by Ben Russell
It might come as a surprise to find that there are coral reefs off the coast of Weymouth, but while they might not be as large or spectacular as Australia’s Great Coral Reef, they belong to one of the most biologically diverse and economically valuable ecosystems on earth. Sculptor Ben Russell has chosen three different reef dwellers and recreated them in larger-than-life-size Portland stone, which nestle together on the Promenade, surrounded by coastal planting.
All three creatures live off the Dorset coast, though one of them has a special connection to the town: the Weymouth Carpet Coral was first described here in 1860, which is why it bears its name. The other two are cold-water sponges: the so-called Crater Sponge, and an antler-shaped sponge called Adreus fascicularis, which is also a Dorset speciality, though it’s scarce elsewhere.
Ben Russell has strong Weymouth connections too, having studied architectural stonework and conservation at Weymouth College before working on the stonework of many famous buildings, including the Tower of London and the Houses of Parliament. Returning to Dorset in 2017, he set up his own studio near Bridport, where he creates sculptures inspired by organic shapes and the natural world. As he says, ‘I am fascinated by the interaction of seemingly soft and flowing organic forms within a hard natural material.’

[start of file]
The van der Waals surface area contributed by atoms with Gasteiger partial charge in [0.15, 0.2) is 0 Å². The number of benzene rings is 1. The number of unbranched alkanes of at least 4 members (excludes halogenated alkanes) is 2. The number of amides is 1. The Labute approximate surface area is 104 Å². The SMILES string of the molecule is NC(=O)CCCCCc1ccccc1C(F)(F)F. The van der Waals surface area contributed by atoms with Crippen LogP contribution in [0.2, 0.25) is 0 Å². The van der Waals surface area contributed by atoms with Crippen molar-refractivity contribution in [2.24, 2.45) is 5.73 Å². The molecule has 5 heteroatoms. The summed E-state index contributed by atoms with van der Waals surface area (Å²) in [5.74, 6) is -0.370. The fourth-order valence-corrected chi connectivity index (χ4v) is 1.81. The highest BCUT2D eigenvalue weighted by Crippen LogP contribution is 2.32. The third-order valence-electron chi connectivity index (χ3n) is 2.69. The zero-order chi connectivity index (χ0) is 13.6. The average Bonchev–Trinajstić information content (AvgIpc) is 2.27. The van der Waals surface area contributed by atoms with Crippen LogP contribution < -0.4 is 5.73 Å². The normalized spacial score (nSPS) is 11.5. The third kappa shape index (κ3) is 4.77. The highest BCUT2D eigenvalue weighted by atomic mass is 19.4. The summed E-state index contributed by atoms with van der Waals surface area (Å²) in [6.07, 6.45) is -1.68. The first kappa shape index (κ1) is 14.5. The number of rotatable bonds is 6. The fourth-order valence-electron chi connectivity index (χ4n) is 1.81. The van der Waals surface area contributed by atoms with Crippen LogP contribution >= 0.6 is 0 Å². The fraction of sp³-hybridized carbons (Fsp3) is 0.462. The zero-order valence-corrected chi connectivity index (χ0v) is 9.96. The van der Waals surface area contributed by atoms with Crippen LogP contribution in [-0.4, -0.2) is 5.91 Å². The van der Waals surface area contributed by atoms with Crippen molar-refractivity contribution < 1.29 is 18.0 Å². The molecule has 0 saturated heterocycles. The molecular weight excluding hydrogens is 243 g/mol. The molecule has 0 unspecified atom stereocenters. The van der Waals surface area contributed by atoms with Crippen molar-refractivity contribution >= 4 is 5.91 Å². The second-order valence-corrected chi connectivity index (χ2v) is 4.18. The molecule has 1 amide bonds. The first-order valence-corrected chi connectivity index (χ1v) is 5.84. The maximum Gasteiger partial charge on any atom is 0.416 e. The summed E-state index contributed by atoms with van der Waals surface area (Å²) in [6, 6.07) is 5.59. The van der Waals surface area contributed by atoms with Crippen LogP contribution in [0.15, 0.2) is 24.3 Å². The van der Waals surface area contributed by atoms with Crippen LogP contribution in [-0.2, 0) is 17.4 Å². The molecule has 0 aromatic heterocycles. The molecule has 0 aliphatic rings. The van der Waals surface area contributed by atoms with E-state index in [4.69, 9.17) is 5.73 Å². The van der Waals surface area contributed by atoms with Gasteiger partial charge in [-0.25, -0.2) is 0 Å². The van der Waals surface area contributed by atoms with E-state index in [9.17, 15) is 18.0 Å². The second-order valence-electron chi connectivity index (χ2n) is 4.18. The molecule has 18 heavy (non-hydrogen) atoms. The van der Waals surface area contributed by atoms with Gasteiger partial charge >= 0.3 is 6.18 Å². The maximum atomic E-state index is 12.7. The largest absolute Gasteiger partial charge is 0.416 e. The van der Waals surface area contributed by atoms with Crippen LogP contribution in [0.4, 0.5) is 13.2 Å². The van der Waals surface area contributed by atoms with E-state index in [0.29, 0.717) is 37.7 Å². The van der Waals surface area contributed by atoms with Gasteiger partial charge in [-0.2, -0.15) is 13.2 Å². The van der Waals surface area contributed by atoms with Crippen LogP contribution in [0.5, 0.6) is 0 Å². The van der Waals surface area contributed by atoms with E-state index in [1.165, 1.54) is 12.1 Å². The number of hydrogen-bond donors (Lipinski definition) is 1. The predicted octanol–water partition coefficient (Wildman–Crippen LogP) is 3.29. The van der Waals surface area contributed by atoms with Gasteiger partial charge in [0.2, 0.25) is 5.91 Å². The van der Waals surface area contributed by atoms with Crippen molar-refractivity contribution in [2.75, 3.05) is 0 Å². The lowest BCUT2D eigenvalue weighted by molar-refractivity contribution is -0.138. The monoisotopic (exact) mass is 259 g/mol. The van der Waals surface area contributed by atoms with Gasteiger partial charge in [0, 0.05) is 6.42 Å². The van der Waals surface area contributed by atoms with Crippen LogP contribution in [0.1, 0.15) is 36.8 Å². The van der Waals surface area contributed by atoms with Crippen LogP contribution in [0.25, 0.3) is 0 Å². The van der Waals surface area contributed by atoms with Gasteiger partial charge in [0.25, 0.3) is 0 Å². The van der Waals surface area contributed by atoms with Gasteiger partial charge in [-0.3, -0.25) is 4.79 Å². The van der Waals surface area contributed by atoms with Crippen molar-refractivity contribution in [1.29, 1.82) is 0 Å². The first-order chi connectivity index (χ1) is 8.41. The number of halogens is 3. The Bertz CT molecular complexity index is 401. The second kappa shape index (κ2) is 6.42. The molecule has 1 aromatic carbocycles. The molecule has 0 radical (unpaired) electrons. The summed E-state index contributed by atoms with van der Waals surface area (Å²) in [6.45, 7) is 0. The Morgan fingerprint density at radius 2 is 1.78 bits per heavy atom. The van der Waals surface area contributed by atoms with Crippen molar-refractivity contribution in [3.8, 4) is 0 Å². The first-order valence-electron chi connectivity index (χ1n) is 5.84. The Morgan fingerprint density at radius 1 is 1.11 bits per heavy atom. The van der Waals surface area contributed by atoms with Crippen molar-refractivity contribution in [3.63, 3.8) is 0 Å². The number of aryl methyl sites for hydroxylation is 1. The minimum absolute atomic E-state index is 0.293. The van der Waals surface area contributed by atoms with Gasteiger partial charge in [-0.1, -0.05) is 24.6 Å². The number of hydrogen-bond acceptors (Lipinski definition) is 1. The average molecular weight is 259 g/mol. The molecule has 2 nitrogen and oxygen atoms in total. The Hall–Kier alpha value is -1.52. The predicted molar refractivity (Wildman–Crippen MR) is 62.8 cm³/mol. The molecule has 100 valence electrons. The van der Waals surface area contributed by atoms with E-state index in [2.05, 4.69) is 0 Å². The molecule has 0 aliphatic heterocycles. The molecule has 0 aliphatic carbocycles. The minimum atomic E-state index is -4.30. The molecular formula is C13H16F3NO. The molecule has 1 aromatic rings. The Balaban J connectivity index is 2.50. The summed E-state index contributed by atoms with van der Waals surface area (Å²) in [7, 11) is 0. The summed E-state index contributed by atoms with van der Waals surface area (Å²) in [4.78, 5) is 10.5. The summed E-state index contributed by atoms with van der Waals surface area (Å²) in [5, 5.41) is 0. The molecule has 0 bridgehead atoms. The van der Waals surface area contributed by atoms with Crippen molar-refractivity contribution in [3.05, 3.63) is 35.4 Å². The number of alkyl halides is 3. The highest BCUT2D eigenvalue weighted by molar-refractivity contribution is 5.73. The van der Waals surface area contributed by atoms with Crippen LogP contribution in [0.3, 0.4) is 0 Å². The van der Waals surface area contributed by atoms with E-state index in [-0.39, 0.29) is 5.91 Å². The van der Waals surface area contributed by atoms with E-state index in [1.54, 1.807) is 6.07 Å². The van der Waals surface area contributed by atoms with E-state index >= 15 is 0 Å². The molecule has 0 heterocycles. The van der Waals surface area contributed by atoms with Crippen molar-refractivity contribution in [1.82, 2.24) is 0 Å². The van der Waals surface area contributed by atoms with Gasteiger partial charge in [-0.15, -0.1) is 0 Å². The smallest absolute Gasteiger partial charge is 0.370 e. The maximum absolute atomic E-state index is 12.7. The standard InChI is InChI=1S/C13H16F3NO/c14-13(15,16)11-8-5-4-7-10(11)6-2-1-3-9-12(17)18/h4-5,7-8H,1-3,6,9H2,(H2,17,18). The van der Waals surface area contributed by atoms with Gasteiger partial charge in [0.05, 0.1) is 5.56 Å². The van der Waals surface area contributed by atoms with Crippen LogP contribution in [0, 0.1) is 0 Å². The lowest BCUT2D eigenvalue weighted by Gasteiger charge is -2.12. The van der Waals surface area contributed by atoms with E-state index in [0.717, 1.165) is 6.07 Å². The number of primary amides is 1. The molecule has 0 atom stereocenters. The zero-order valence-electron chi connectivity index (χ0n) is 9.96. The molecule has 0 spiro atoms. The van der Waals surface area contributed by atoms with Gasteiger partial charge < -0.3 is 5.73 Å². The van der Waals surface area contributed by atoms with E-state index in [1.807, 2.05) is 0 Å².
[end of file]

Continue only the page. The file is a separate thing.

Location: Seafront promenade, DT4 7AT
Weymouth’s beach and Esplanade is probably the first thing most people think of in connection with the town, but what we see today was originally just a narrow spit of sand, with the sea on one side and the wide, marshy estuary of the River Wey on the other. Until the 18th century there were hardly any buildings here, but that all changed after George III started holidaying on the seafront at Gloucester Lodge in 1789.
His arrival transformed the town, and by way of thanks, a statue of the King made from artificial Coade stone was erected in 1809. Within a few years the Esplanade extended as far as Brunswick Terrace, though it was badly damaged in the Great Storm of 1824: if you look carefully you can find a plaque commemorating the event on the beach office building nearby.
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